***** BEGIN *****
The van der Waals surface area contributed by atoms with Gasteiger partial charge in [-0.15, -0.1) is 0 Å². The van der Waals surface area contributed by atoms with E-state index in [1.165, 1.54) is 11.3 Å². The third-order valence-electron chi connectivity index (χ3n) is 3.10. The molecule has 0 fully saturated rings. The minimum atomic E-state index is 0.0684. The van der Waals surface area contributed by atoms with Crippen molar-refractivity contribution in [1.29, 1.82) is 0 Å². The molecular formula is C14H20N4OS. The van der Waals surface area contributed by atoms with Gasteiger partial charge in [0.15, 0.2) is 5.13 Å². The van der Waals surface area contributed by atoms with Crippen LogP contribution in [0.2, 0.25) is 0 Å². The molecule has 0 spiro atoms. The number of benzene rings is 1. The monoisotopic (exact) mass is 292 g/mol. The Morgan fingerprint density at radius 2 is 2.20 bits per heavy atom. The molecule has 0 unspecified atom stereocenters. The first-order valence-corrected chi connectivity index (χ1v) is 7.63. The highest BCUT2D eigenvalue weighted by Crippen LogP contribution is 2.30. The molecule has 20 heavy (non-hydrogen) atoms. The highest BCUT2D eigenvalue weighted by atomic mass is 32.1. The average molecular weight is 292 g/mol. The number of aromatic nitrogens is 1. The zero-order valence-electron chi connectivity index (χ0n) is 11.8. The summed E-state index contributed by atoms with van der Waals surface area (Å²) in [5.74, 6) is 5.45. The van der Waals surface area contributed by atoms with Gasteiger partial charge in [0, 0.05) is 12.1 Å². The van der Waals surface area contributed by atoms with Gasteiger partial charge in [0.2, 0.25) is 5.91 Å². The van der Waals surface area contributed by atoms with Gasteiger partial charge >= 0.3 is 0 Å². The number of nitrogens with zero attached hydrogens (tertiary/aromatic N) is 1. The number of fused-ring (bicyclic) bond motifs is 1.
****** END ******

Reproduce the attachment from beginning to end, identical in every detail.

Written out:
The van der Waals surface area contributed by atoms with Gasteiger partial charge in [-0.15, -0.1) is 0 Å². The van der Waals surface area contributed by atoms with E-state index in [1.165, 1.54) is 11.3 Å². The third-order valence-electron chi connectivity index (χ3n) is 3.10. The molecule has 0 fully saturated rings. The minimum atomic E-state index is 0.0684. The van der Waals surface area contributed by atoms with Crippen molar-refractivity contribution in [1.29, 1.82) is 0 Å². The molecular formula is C14H20N4OS. The van der Waals surface area contributed by atoms with Gasteiger partial charge in [0.15, 0.2) is 5.13 Å². The van der Waals surface area contributed by atoms with Crippen LogP contribution in [0.2, 0.25) is 0 Å². The molecule has 0 spiro atoms. The number of benzene rings is 1. The monoisotopic (exact) mass is 292 g/mol. The Morgan fingerprint density at radius 2 is 2.20 bits per heavy atom. The molecule has 0 unspecified atom stereocenters. The first-order valence-corrected chi connectivity index (χ1v) is 7.63. The highest BCUT2D eigenvalue weighted by Crippen LogP contribution is 2.30. The molecule has 20 heavy (non-hydrogen) atoms. The highest BCUT2D eigenvalue weighted by atomic mass is 32.1. The average molecular weight is 292 g/mol. The number of aromatic nitrogens is 1. The zero-order valence-electron chi connectivity index (χ0n) is 11.8. The summed E-state index contributed by atoms with van der Waals surface area (Å²) in [5.74, 6) is 5.45. The van der Waals surface area contributed by atoms with Gasteiger partial charge in [0, 0.05) is 12.1 Å². The van der Waals surface area contributed by atoms with Gasteiger partial charge in [0.2, 0.25) is 5.91 Å². The van der Waals surface area contributed by atoms with Gasteiger partial charge >= 0.3 is 0 Å². The number of nitrogens with zero attached hydrogens (tertiary/aromatic N) is 1. The number of fused-ring (bicyclic) bond motifs is 1.